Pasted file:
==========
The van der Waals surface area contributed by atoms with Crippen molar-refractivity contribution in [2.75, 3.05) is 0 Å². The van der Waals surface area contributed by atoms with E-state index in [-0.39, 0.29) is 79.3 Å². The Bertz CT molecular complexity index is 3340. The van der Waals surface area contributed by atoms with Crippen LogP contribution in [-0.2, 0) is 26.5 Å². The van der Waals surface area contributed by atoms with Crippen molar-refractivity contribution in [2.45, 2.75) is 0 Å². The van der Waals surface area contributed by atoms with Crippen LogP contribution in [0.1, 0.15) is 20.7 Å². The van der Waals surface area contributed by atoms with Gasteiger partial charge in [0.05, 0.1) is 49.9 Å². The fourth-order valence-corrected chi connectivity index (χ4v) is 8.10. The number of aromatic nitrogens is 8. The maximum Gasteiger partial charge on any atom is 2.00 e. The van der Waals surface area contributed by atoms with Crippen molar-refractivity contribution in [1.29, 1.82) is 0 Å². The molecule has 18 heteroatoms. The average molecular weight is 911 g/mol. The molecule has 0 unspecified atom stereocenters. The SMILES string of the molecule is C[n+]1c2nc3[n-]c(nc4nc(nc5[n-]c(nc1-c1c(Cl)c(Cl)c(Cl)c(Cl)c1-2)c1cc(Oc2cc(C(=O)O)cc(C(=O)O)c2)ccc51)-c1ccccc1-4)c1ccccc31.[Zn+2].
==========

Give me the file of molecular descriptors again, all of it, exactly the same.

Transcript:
The van der Waals surface area contributed by atoms with Crippen molar-refractivity contribution in [2.75, 3.05) is 0 Å². The van der Waals surface area contributed by atoms with E-state index in [-0.39, 0.29) is 79.3 Å². The Bertz CT molecular complexity index is 3340. The van der Waals surface area contributed by atoms with Crippen LogP contribution in [-0.2, 0) is 26.5 Å². The van der Waals surface area contributed by atoms with Crippen molar-refractivity contribution in [2.45, 2.75) is 0 Å². The van der Waals surface area contributed by atoms with Crippen LogP contribution in [0.1, 0.15) is 20.7 Å². The van der Waals surface area contributed by atoms with Gasteiger partial charge in [0.05, 0.1) is 49.9 Å². The fourth-order valence-corrected chi connectivity index (χ4v) is 8.10. The number of aromatic nitrogens is 8. The maximum Gasteiger partial charge on any atom is 2.00 e. The van der Waals surface area contributed by atoms with Crippen molar-refractivity contribution in [1.29, 1.82) is 0 Å². The molecule has 18 heteroatoms. The average molecular weight is 911 g/mol. The molecule has 0 unspecified atom stereocenters. The SMILES string of the molecule is C[n+]1c2nc3[n-]c(nc4nc(nc5[n-]c(nc1-c1c(Cl)c(Cl)c(Cl)c(Cl)c1-2)c1cc(Oc2cc(C(=O)O)cc(C(=O)O)c2)ccc51)-c1ccccc1-4)c1ccccc31.[Zn+2].